Surviving Winter

The tick’s ability to survive through inclement weather has been one of the keys to its proliferation over the years.  One mistake many people make, especially during the winter months, is thinking that ticks can’t survive freezing temperatures.  As a result, on a warmer winter day, they let their guard down and put themselves at risk for a tick encounter. 

Our prior blog posts talk about the tick lifecycle which on average is about two years.  This means that ticks in the winter climates still find a way to survive, even during spells of below-zero temperatures. 

Biologically speaking, ticks and other cold-blooded creatures don’t hibernate.  Rather, they go into a low-energy stage.  This means that, as soon as temperatures rise above freezing, even if it’s just for a one or two-day spell in the middle of winter, some ticks who have yet to feed can remobilize and resume questing for a blood meal.  Of course, this is more likely if the ground is thawed and the ticks aren’t covered by snow.

One of the tick’s most crucial survival mechanisms, especially during the winter months, is its ability to withstand extremely low temperatures.  Researchers from Miami University of Ohio and Ohio State University performed a study where they chilled species of ticks at a constant rate while monitoring their body temperatures.  Through their experiment, they identified two cold-weather thresholds, a lower lethal temperature and the supercooling point. Lower lethal temperature is the temperature that causes 50% mortality in a population, and the supercooling point is the temperature at which the tissues freeze. For the Blacklegged Tick (Ixodes scapularis), researchers found that some of them died at the lower lethal temperature (-10o C / 14o F), but some were able to survive all the way to -21.7oC / -7.06oF by drawing water out of their cells before it crystallized.  The lower lethal limits for the ticks examined were high compared to their supercooling point, indicating that chilling can cause mortality however; some ticks can survive past the lethal limit to temperatures of -7oF.

Aside from the occurrence of cold weather extremes, one of the most important factors in determining how active a tick will remain in the winter is whether it had a blood meal before freezing temperatures set in.  After all, the blood meal is the sustenance which enables ticks to evolve to subsequent lifecycles.  For ticks in the earlier larval and nymph stages who have yet to feed, the onset of winter likely means they will remain inactive until temperatures rise above freezing.  On the other hand, unfed ticks in the adult lifecycle stage can summon the strength needed to resume questing when the cold weather recedes, even if it’s just for a day or two.  Additionally, ticks feed on warm-blooded creatures, further enabling them to be active even when temperatures are extremely cold.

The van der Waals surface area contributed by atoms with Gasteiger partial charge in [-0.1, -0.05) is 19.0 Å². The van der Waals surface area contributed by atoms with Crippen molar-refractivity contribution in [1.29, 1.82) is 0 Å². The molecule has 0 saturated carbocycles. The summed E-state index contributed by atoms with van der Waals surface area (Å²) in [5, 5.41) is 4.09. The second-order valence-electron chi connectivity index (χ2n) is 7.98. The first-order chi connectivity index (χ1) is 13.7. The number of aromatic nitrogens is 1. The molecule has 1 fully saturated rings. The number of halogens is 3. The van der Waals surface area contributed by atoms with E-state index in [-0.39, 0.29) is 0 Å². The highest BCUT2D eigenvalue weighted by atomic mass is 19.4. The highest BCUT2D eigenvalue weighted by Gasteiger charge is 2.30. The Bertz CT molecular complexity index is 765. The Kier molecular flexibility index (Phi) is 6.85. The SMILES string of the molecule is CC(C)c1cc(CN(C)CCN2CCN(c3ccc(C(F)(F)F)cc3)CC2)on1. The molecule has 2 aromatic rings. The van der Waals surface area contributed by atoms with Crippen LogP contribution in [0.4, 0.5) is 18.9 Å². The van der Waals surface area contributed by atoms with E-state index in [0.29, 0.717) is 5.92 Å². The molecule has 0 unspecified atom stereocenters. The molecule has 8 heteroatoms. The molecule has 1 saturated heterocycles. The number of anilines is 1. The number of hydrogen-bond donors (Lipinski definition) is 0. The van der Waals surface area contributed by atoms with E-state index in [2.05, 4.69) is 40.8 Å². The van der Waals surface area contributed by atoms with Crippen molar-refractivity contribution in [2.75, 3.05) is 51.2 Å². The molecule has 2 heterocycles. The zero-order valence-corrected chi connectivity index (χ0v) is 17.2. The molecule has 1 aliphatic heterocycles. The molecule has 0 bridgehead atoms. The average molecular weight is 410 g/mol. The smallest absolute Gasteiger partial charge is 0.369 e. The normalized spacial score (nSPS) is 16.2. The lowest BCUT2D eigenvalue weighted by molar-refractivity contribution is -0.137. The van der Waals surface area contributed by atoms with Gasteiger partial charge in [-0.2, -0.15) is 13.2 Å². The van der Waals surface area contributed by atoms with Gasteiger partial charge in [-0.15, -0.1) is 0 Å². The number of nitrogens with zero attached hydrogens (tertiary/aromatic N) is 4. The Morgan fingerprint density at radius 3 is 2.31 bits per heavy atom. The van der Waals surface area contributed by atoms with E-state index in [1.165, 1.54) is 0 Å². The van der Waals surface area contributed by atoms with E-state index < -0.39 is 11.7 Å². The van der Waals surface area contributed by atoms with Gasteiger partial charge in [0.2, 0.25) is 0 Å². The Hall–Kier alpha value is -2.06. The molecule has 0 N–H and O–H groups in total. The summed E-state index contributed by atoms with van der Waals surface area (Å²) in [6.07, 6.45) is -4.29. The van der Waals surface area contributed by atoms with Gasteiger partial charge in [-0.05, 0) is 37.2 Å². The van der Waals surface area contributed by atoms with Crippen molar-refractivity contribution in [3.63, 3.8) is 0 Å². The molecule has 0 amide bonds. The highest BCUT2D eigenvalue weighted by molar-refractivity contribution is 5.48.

From an environmental standpoint, ticks’ most adverse landscapes are sunny, dry and arid in nature.  Conversely, shade and moisture, two of ticks’ most favorable environmental conditions, are present during the northeast winter months.  Additionally, the abundance of leaf litter from the fall season provides suitable nests.  Ticks in the larval and nymph stages who have fed will use this time to begin evolving to the next lifecycle stage, while adult female ticks who have fed will begin converting their blood meal into eggs that they will lay in the spring. 

The final thing worth noting is the effect of changing temperatures on tick populations.  With warmer winter temperatures, ticks can survive through the shorter winter months. In addition, due to warmer temperatures, common tick carrying hosts like white-tailed deer and the white-footed mouse are increasing their home range north and south which enable ticks to expand in new areas by hitching a ride. Therefore, people who in the past may not have had to exercise the type of vigilance necessary to protect them from tick encounters, will now have to be more proactive in protecting themselves, their families, and their pets.’t%20hibernate.&text=That%20means%20ticks%20can%20be,their%20own%2C%20their%20hosts%20can

Burks, C.S., R.J. Stweart, G. Needham and R. E. Lee, 1996; Cold hardiness in the ixodid ticks (Ixodidae), In: Acarology IX: Vol. 1, Proceedings, ed R. Mitchell, D.J. Horn, G.R. Needham and W.C. Welbourn, Ohio Biological Survey, Columbus Ohio. pp 85-87

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